So I liked the first one so much that I made another one, this hat also for a baby and not for my high school art project. But here it is. You can read more about it in the gallery.
And after the knee socks, I wanted to knit something just as simple and satisfying, but perhaps not so…long. I found this superwash wool in a department store in Basel (Pfauen) and I LOVE it. The best thing about it aside from price (less than $5/skein) was that it came with matching reinforcement wool. You can’t see it here, but I used it on the toes.
After those socks, I’ve finished two more socks, but they don’t make a pair. This cable and rib sock is based on a Nancy Bush pattern published in Interweave a couple years ago, and the second one is coming along. I knit these from the toe up to get the most out of the yarn, at the request of the recipient, and while I enjoy knitting as-tall-as-possible socks, I did not enjoy knitting both on the same needle. They finally separated after the heel so that I could finish faster. I don’t suffer from Second Sock Syndrome so much, and knitting both at the same time seemed to take an eternity~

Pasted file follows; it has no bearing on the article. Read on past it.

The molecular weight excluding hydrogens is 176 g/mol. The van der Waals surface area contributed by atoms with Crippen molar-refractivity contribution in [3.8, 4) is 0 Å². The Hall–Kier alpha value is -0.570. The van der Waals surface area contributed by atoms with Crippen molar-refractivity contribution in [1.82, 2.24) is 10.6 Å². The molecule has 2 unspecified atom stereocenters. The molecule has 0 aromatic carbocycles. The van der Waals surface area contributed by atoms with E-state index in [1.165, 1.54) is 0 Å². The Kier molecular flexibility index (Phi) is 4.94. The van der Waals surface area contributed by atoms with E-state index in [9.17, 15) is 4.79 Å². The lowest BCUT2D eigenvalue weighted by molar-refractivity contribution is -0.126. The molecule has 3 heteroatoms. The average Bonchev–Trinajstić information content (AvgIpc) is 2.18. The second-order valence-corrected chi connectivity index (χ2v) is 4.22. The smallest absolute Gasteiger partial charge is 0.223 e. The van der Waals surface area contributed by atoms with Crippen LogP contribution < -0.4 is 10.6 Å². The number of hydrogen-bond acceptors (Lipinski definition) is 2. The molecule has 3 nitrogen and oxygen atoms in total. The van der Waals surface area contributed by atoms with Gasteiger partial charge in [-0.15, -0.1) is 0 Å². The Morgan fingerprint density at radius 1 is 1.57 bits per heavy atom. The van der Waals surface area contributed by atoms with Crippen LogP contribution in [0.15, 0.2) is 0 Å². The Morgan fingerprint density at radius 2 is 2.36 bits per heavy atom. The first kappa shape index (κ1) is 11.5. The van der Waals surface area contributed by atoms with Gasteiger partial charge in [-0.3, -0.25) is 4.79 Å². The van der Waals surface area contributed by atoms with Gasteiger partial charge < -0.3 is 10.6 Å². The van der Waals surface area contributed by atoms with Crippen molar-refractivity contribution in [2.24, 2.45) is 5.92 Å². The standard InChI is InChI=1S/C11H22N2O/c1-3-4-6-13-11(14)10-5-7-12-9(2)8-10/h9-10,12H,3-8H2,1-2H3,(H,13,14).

And the socks that I’ve most enjoyed knitting lately are for Amber‘s husband, who will be wearing them with a kilt to Amber’s mom’s wedding – Nancy Bush’s Highland Schottische Kilt Hose from Folk Socks. Through these, I discovered the solution to my falling-down-knee-socks problem: knit a really tight cuff. This sounds obvious, but I just didn’t realize. I cast on 96 stitches for my cuff, whereas her ribbed cuff is only 68 stitches. BIG difference.
I did finish one sock and the next is cast on, but these photos are from the weekend.
Front and back.
Detail of fold-over cuff.
Detail of the ribbed part that holds the sock up!